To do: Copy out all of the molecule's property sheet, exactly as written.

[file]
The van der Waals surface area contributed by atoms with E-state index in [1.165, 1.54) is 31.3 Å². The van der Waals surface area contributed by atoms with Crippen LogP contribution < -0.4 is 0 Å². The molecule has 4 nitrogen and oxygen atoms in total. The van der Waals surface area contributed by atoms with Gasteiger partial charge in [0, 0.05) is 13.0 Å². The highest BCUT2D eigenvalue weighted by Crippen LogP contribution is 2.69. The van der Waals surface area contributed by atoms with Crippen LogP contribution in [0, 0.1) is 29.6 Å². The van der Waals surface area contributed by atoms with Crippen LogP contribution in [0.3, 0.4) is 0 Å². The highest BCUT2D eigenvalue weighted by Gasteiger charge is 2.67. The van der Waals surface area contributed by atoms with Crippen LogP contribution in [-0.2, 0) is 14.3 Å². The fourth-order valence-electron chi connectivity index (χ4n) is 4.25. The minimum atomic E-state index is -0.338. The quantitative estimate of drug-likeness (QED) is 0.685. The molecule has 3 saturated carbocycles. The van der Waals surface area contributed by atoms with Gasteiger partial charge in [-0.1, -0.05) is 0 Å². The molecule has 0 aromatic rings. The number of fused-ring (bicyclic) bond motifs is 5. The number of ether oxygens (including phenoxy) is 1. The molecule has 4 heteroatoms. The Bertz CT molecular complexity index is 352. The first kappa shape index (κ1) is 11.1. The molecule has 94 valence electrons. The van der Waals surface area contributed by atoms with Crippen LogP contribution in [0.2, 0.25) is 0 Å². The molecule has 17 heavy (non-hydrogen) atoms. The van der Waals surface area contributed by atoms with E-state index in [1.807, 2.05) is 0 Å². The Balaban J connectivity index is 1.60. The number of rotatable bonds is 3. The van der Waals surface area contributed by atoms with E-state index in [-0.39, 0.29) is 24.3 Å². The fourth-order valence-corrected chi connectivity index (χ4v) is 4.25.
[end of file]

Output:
The van der Waals surface area contributed by atoms with E-state index in [1.165, 1.54) is 31.3 Å². The van der Waals surface area contributed by atoms with Crippen LogP contribution < -0.4 is 0 Å². The molecule has 4 nitrogen and oxygen atoms in total. The van der Waals surface area contributed by atoms with Gasteiger partial charge in [0, 0.05) is 13.0 Å². The highest BCUT2D eigenvalue weighted by Crippen LogP contribution is 2.69. The van der Waals surface area contributed by atoms with Crippen LogP contribution in [0, 0.1) is 29.6 Å². The van der Waals surface area contributed by atoms with Crippen LogP contribution in [0.3, 0.4) is 0 Å². The highest BCUT2D eigenvalue weighted by Gasteiger charge is 2.67. The van der Waals surface area contributed by atoms with Crippen LogP contribution in [-0.2, 0) is 14.3 Å². The fourth-order valence-electron chi connectivity index (χ4n) is 4.25. The minimum atomic E-state index is -0.338. The quantitative estimate of drug-likeness (QED) is 0.685. The molecule has 3 saturated carbocycles. The van der Waals surface area contributed by atoms with Gasteiger partial charge in [-0.1, -0.05) is 0 Å². The molecule has 0 aromatic rings. The number of fused-ring (bicyclic) bond motifs is 5. The number of ether oxygens (including phenoxy) is 1. The molecule has 4 heteroatoms. The Bertz CT molecular complexity index is 352. The first kappa shape index (κ1) is 11.1. The molecule has 94 valence electrons. The van der Waals surface area contributed by atoms with Crippen LogP contribution in [0.2, 0.25) is 0 Å². The molecule has 17 heavy (non-hydrogen) atoms. The van der Waals surface area contributed by atoms with E-state index in [1.807, 2.05) is 0 Å². The Balaban J connectivity index is 1.60. The number of rotatable bonds is 3. The van der Waals surface area contributed by atoms with E-state index in [-0.39, 0.29) is 24.3 Å². The fourth-order valence-corrected chi connectivity index (χ4v) is 4.25.